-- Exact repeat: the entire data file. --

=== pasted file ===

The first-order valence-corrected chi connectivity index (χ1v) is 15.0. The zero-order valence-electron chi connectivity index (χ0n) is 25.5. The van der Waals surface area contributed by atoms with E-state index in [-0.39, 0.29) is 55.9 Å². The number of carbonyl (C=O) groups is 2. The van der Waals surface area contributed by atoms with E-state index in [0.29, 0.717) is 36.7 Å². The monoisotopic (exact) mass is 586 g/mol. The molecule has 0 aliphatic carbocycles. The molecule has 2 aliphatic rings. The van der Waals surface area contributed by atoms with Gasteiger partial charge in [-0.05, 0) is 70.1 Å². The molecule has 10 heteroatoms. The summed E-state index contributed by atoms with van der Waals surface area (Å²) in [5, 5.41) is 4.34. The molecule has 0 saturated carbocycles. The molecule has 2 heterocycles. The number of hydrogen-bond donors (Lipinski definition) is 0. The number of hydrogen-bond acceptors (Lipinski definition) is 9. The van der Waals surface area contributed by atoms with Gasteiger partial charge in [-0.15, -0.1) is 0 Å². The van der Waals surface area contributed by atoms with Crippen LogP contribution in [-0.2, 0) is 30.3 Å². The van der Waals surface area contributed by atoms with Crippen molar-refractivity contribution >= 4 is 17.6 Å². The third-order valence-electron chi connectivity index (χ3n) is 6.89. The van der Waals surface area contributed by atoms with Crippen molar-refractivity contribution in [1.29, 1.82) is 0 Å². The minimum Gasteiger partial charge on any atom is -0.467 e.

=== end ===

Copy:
The first-order valence-corrected chi connectivity index (χ1v) is 15.0. The zero-order valence-electron chi connectivity index (χ0n) is 25.5. The van der Waals surface area contributed by atoms with E-state index in [-0.39, 0.29) is 55.9 Å². The number of carbonyl (C=O) groups is 2. The van der Waals surface area contributed by atoms with E-state index in [0.29, 0.717) is 36.7 Å². The monoisotopic (exact) mass is 586 g/mol. The molecule has 0 aliphatic carbocycles. The molecule has 2 aliphatic rings. The van der Waals surface area contributed by atoms with Gasteiger partial charge in [-0.05, 0) is 70.1 Å². The molecule has 10 heteroatoms. The summed E-state index contributed by atoms with van der Waals surface area (Å²) in [5, 5.41) is 4.34. The molecule has 0 saturated carbocycles. The molecule has 2 heterocycles. The number of hydrogen-bond donors (Lipinski definition) is 0. The number of hydrogen-bond acceptors (Lipinski definition) is 9. The van der Waals surface area contributed by atoms with Gasteiger partial charge in [-0.15, -0.1) is 0 Å². The van der Waals surface area contributed by atoms with Crippen LogP contribution in [-0.2, 0) is 30.3 Å². The van der Waals surface area contributed by atoms with Crippen molar-refractivity contribution >= 4 is 17.6 Å². The third-order valence-electron chi connectivity index (χ3n) is 6.89. The van der Waals surface area contributed by atoms with Crippen molar-refractivity contribution in [1.29, 1.82) is 0 Å². The minimum Gasteiger partial charge on any atom is -0.467 e.